Klarna, the Sweden-based bank and payment giant, has raised $460 million in an equity funding round and is now valued at $5.5 billion. The payment company, which provides a “buy now, pay later” installment service for shoppers, said it would use the new funds to continue expanding into the U.S. market, which is already growing at a rate of six million users per year.
The Klarna shopping app, which allows its users to shop with Klarna at any store or brand online, has driven 3X more daily downloads than direct competitors, with 50% of the app users purchasing each week, the company said in a statement.
More than 130,000 merchants worldwide (3,000 in the U.S.) use Klarna, processing one million transactions daily for 60 million consumers. New partners TOMS and Superdry recently introduced the payment platform to their customers, while existing partner ASOS just extended the Klarna financing option to U.S. shoppers.
Klarna processes $29 billion of transactions annually, earning fees from them as well as interest from customers who pay late. In 2019, it made an operating profit of $19 million on revenues of $627 million. Merchants that offer the “Pay in 4” installments feature report a 68% increase in average order value, a 44% increase in conversion compared to cards and 21% higher purchase frequency.
Dragoneer Investment Group, a leading San Francisco-based growth-oriented investor, led the funding round. Other investors in the round include the Commonwealth Bank of Australia (CBA), HMI Capital LLC and funds and accounts managed by BlackRock.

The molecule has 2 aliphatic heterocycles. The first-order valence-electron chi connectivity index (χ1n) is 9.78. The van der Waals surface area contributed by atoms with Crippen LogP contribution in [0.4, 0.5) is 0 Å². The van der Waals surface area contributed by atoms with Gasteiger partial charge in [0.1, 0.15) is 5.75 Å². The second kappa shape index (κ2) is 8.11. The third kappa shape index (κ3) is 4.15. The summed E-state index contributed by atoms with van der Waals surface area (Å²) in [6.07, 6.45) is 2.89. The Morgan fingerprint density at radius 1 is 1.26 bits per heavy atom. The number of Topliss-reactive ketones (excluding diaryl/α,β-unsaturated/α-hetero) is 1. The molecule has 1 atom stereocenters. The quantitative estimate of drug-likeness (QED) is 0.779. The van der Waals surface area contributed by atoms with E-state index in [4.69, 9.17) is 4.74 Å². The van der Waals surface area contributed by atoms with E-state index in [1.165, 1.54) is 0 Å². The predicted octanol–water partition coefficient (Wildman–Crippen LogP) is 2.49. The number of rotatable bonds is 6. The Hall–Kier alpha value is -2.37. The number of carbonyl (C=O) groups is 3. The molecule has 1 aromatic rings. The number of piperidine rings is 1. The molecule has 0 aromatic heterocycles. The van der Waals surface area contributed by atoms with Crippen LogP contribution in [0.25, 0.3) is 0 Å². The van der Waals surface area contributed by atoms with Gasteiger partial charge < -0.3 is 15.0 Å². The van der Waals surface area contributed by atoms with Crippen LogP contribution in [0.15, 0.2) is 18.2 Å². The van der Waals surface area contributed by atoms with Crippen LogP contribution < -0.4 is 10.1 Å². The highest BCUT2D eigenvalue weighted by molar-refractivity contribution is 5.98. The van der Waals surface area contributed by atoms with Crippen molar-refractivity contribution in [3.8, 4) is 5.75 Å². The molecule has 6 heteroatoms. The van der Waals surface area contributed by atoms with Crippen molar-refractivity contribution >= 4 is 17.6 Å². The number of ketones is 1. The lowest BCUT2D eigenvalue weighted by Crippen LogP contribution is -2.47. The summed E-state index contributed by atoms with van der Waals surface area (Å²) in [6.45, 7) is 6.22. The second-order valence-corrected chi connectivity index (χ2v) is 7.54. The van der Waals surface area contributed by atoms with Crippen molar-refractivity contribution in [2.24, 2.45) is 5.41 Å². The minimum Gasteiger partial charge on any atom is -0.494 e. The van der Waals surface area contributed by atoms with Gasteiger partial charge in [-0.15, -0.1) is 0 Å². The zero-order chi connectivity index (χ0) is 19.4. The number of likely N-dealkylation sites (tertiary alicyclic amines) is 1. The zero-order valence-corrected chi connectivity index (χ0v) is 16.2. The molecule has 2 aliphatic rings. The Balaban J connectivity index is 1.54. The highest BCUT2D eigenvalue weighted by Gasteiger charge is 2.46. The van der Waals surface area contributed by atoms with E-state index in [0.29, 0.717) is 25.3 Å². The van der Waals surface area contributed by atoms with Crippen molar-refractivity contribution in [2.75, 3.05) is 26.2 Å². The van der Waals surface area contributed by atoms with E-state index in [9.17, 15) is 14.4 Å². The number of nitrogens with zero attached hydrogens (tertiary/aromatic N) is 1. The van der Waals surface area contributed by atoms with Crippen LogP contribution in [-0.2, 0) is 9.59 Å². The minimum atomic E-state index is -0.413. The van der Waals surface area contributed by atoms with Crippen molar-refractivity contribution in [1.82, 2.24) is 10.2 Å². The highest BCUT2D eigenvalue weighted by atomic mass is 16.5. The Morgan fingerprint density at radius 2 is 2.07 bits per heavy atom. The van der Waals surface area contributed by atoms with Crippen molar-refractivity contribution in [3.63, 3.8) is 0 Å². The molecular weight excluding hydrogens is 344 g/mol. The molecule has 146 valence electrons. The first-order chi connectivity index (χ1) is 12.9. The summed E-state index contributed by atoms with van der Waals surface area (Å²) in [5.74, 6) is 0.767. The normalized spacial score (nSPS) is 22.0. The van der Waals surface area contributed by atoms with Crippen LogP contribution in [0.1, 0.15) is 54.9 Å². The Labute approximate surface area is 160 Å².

Klarna is establishing an exclusive partnership with the CBA to enter the Australian and New Zealand markets. Australia appears to be an attractive destination for installment payments companies, with businesses such as Afterpay, Zip Co and Humm all based there. U.S.-based competitors Sezzle and Splitit listed on the Australian Securities Exchange (ASX) in 2019.
Klarna’s valuation rose from $2.5 billion at the start of 2019 to $3.5 billion in April when existing shareholders such as Hennes & Mauritz (H&M), Sequoia Capital and Permira invested more than $100 million in fresh equity.
The Swedish company joins a handful of European fintech startups that are expanding into the U.S. German online bank N26, which was valued at $3.5 billion last month, recently launched its mobile banking app in the U.S., while British app-only bank Monzo started offering its services to U.S. customers in June.